photo of the day 12/10/2011. photo © Mark I Chester
photo of Ethyl Eichelberger, drag performance artist as Lucreztia Borgia at 544 Natoma Performance Gallery, San Francisco 6/1983
One of Peter Hartman's great skills was bringing new performers into San Francisco. Ethyl was a NY drag performance artist whose shows focused on mad, dangerous and powerful women of history including Lucretzia Borgia, Medea, Clytemnestra, Nefertiti among others. On one level it was cheap spectacle; a kind of thrown together theater with incidental props and backdrop, but that was all just window dressing to the accordion playing and singing Ethyl. Tall and even taller in spiked heels, slender, imposing, intense and tattooed, Ethyl had stage presence in spades. You just couldn't take your eyes off of her. At one point Lucretzia bitterly complains that she really wasn't a bad person, she was just misunderstood. ;)
The first shows had decent audiences, but after Ron Blustein wrote a full page non-stop rave review of Ethyl in the BAR (Bay Area Reporter), every remaining performance was sold out. And it was scorchingly funny. Between Ethyl's writing, singing and performance, you almost couldn't hear some of the dialogue thru the laughter. This was clearly not a personality to be fucked with. Remember it was 1983 and while gay men were dying of AIDS, it had not yet reached a critical mass where it consumed us and everything in sight. As Medea, Ethyl was a woman who was left with nothing but anger and sorrow. Her hero husband Jason had deserted her and her children for a young princess. I still remember the bitterness and rage as Medea spit out one of her most famous lines, "A stiff dick has no conscience." The gay men who filled the theater roared with laughter and approval. It was the kind of response you only got at the Castro Theater watching a Bette Davis film revival. The San Francisco gay community had discovered Ethyl and they couldn't get enough of her. Over a 2 week period I took 9 rolls of black and white film of Ethyl performing, documenting every character that she played. Well, every character, except for one.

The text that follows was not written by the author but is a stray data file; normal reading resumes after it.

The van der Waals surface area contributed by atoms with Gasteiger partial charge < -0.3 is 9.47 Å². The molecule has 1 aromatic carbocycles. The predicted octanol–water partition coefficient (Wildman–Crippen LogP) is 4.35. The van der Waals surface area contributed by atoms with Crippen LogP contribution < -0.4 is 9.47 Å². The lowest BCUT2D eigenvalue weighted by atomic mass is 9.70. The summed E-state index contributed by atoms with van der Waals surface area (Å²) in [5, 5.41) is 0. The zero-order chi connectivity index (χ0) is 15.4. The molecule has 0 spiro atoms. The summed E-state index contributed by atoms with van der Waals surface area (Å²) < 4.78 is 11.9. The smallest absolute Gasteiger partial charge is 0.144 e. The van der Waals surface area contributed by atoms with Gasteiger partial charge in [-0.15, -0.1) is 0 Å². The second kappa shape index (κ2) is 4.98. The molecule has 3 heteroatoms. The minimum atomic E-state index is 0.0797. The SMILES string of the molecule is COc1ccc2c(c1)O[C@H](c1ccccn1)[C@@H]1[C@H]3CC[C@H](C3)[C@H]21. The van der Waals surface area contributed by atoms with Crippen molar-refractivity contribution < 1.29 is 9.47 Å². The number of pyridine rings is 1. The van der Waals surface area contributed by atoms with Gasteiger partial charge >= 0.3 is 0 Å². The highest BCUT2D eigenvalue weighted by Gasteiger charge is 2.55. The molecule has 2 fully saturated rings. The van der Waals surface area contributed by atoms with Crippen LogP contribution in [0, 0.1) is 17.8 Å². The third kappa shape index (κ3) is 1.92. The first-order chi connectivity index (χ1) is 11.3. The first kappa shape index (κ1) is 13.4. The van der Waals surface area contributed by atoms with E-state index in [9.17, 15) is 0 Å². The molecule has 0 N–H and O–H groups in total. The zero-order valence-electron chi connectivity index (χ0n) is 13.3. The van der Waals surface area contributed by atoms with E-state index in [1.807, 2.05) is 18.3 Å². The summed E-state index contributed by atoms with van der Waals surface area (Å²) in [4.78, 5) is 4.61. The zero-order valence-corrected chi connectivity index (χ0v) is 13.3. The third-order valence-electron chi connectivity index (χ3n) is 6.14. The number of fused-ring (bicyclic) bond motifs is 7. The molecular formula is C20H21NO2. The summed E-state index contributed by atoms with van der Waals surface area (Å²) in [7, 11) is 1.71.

Towards the end of her run, Ethyl offered to do a private show for Peter Hartman, the staff of 544 and a few close friends like myself and Robert Chesley. It was strange because instead of a theater bursting at the seams, here were maybe 8-10 gay men, all of us friends. None of us knew what to expect. The only thing we knew is that the character was Phaedra. In myth, Phaedra had fallen in love with her step son and when he rejected her, in revenge, Phaedra told her husband that his son had raped her. In a rage, the father killed his son and Phaedra, in shame, committed suicide. Some love story! But this time there was no accordion, no singing and no humor. This was acting and one of the most powerful performances that I have ever experienced. It was raw and primal and in your face. Just Ethyl in one costume, using a light on the ground that he clicked on and off with his foot and just standing there, using his voice, he embodied Phaedra, her step son and her husband.
The last time I saw Ethyl was at the Geary Theater in SF. After years of doing performances in odd spaces in NY, Ethyl had been "discovered" and was gaining respect in the NY theater scene as an actor. While I was thrilled to see Ethyl in a formal venue, getting the respect he deserved, while this was still a solo play that he had written, this time he was playing King Leer. I found it sad that Ethyl, who had spent his entire career playing women, was forced to play a male role in order to be more widely accepted.
Some time later, I heard that Ethyl had AIDS and some time later that he had committed suicide. I honestly don't know the details so I can't even tell you if what I am going to tell you is the truth or just my fantasy of the truth. The story goes that Ethyl committed suicide in a bathtub, having filled it with warm water and then slit his wrists. No one can know what Ethyl did at that moment, but I do, because theater was Ethyl's life. I believe that he gave one last performance, a performance so intimate that the only audience was time itself as he slipped away and became history and memory.